Having A Sense of Purpose Helps You Live Longer

Having A Sense of Purpose Helps You Live Longer

Alexandra Sifferlin @acsifferlin –Nov. 7, 2014

People who think their life has meaning and purpose die later than people with a lower sense of personal wellbeing, according to a new study.

About 9,000 people over age 65 were followed for eight and half years as part of a study published in the Lancet. Researchers measured their wellbeing by giving them a questionnaire that gauged how much control they felt they had over their own life, and how much they thought what they did was worthwhile. The participants were then split into four groups, ranging from the highest to lowest levels of wellbeing.

Happier people tended to outlive their less fulfilled peers. Over the eight years, just 9% of people in the highest wellbeing category died, compared to 29% in the lowest category. Previous research has linked happiness to a longer life, and this new finding adds to the theory.

“There is quite good evidence from studies of people in nursing homes showing that those who have something to do and look forward to tend to be in a much better state,” says study author Andrew Steptoe, director of the University College London Institute of Epidemiology and Health Care. “I think one of the fundamental ideas is that of autonomy and sense control of their life. People can feel life is just rushing by, or once they quit working their purpose can narrow to some extent.”

Steptoe says it’s possible to engineer environments that encourage greater wellbeing, like bringing pets into nursing homes or having residents partake in gardening. Increasing meaning during the day might just increase lifespan, too

The Lancet, Early Online Publication, 6 November 2014

doi:10.1016/S0140-6736(13)61489-0

Αρχή φόρμας

Subjective wellbeing, health, and ageing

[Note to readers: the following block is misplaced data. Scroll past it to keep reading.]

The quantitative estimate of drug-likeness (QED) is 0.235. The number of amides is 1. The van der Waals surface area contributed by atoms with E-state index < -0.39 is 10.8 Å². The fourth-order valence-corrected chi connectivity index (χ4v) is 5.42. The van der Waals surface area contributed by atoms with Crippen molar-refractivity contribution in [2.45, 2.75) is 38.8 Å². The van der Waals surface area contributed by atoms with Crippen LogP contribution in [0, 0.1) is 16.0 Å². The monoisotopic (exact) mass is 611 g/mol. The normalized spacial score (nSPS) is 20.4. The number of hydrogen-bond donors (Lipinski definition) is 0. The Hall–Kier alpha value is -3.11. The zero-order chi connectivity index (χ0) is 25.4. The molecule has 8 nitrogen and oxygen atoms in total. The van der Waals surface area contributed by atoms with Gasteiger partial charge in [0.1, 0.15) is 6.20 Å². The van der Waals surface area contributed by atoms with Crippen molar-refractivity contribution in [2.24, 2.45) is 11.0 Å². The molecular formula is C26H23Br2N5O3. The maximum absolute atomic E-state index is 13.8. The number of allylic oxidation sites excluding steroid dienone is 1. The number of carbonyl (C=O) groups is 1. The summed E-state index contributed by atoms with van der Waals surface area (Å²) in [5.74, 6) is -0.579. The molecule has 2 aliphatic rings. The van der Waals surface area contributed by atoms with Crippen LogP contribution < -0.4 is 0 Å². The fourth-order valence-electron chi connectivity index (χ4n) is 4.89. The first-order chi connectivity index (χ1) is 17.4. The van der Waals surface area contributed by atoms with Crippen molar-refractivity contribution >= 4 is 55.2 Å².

Prof Andrew Steptoe DPhil a , Prof Angus Deaton PhD b, Prof Arthur A Stone PhD c d

Summary

Subjective wellbeing and health are closely linked to age. Three aspects of subjective wellbeing can be distinguished—evaluative wellbeing (or life satisfaction), hedonic wellbeing (feelings of happiness, sadness, anger, stress, and pain), and eudemonic wellbeing (sense of purpose and meaning in life). We review recent advances in the specialty of psychological wellbeing, and present new analyses about the pattern of wellbeing across ages and the association between wellbeing and survival at older ages. The Gallup World Poll, a continuing survey in more than 160 countries, shows a U-shaped relation between evaluative wellbeing and age in high-income, English speaking countries, with the lowest levels of wellbeing in ages 45—54 years. But this pattern is not universal. For example, respondents from the former Soviet Union and eastern Europe show a large progressive reduction in wellbeing with age, respondents from Latin America also shows decreased wellbeing with age, whereas wellbeing in sub-Saharan Africa shows little change with age. The relation between physical health and subjective wellbeing is bidirectional. Older people with illnesses such as coronary heart disease, arthritis, and chronic lung disease show both increased levels of depressed mood and impaired hedonic and eudemonic wellbeing. Wellbeing might also have a protective role in health maintenance. In an analysis of the English Longitudinal Study of Ageing, we identify that eudemonic wellbeing is associated with increased survival; 29·3% of people in the lowest wellbeing quartile died during the average follow-up period of 8·5 years compared with 9·3% of those in the highest quartile. Associations were independent of age, sex, demographic factors, and baseline mental and physical health. We conclude that the wellbeing of elderly people is an important objective for both economic and health policy. Present psychological and economic theories do not adequately account for the variations in patterns of wellbeing with age across different parts of the world. The apparent association between wellbeing and survival is consistent with a protective role of high wellbeing, but alternative explanations cannot be ruled out at this stage.

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